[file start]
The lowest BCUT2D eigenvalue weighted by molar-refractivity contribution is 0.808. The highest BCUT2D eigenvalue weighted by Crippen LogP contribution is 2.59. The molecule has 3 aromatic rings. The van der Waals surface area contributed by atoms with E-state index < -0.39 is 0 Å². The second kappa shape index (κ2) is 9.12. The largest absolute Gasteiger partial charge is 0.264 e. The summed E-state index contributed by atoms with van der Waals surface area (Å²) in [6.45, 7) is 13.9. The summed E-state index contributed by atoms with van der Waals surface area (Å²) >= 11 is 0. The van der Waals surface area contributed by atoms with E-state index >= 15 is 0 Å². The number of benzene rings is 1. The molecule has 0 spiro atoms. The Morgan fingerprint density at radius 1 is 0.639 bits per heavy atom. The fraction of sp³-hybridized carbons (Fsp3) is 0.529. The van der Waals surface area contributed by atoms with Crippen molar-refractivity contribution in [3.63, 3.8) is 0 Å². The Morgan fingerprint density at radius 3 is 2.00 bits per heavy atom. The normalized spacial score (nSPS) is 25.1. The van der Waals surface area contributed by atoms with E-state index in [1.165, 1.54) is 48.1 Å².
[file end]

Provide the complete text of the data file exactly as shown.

The lowest BCUT2D eigenvalue weighted by molar-refractivity contribution is 0.808. The highest BCUT2D eigenvalue weighted by Crippen LogP contribution is 2.59. The molecule has 3 aromatic rings. The van der Waals surface area contributed by atoms with E-state index < -0.39 is 0 Å². The second kappa shape index (κ2) is 9.12. The largest absolute Gasteiger partial charge is 0.264 e. The summed E-state index contributed by atoms with van der Waals surface area (Å²) in [6.45, 7) is 13.9. The summed E-state index contributed by atoms with van der Waals surface area (Å²) >= 11 is 0. The van der Waals surface area contributed by atoms with E-state index >= 15 is 0 Å². The number of benzene rings is 1. The molecule has 0 spiro atoms. The Morgan fingerprint density at radius 1 is 0.639 bits per heavy atom. The fraction of sp³-hybridized carbons (Fsp3) is 0.529. The van der Waals surface area contributed by atoms with Crippen molar-refractivity contribution in [3.63, 3.8) is 0 Å². The Morgan fingerprint density at radius 3 is 2.00 bits per heavy atom. The normalized spacial score (nSPS) is 25.1. The van der Waals surface area contributed by atoms with E-state index in [1.165, 1.54) is 48.1 Å².